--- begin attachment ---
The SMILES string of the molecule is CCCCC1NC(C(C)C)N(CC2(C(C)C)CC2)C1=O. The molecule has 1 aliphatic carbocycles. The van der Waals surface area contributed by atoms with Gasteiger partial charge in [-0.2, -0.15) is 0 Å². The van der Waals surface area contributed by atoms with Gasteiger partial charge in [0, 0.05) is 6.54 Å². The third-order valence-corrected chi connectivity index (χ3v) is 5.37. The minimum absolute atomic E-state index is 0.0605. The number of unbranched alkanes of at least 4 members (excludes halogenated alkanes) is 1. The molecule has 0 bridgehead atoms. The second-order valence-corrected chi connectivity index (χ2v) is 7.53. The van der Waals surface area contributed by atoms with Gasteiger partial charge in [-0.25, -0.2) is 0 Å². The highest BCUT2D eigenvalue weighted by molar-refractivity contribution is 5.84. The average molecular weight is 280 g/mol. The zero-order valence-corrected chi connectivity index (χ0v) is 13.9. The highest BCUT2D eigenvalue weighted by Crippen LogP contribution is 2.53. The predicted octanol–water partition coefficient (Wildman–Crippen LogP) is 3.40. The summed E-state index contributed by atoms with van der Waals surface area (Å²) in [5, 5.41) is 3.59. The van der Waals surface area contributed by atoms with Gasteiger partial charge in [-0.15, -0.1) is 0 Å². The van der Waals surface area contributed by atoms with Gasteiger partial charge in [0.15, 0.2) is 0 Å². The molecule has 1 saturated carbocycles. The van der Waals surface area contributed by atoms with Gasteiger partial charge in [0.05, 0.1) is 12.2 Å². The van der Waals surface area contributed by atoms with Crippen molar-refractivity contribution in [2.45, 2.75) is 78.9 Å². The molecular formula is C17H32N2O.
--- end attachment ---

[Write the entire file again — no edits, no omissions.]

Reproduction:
The SMILES string of the molecule is CCCCC1NC(C(C)C)N(CC2(C(C)C)CC2)C1=O. The molecule has 1 aliphatic carbocycles. The van der Waals surface area contributed by atoms with Gasteiger partial charge in [-0.2, -0.15) is 0 Å². The van der Waals surface area contributed by atoms with Gasteiger partial charge in [0, 0.05) is 6.54 Å². The third-order valence-corrected chi connectivity index (χ3v) is 5.37. The minimum absolute atomic E-state index is 0.0605. The number of unbranched alkanes of at least 4 members (excludes halogenated alkanes) is 1. The molecule has 0 bridgehead atoms. The second-order valence-corrected chi connectivity index (χ2v) is 7.53. The van der Waals surface area contributed by atoms with Gasteiger partial charge in [-0.25, -0.2) is 0 Å². The highest BCUT2D eigenvalue weighted by molar-refractivity contribution is 5.84. The average molecular weight is 280 g/mol. The zero-order valence-corrected chi connectivity index (χ0v) is 13.9. The highest BCUT2D eigenvalue weighted by Crippen LogP contribution is 2.53. The predicted octanol–water partition coefficient (Wildman–Crippen LogP) is 3.40. The summed E-state index contributed by atoms with van der Waals surface area (Å²) in [5, 5.41) is 3.59. The van der Waals surface area contributed by atoms with Gasteiger partial charge in [-0.15, -0.1) is 0 Å². The van der Waals surface area contributed by atoms with Gasteiger partial charge in [0.15, 0.2) is 0 Å². The molecule has 1 saturated carbocycles. The van der Waals surface area contributed by atoms with Gasteiger partial charge in [0.05, 0.1) is 12.2 Å². The van der Waals surface area contributed by atoms with Crippen molar-refractivity contribution in [2.45, 2.75) is 78.9 Å². The molecular formula is C17H32N2O.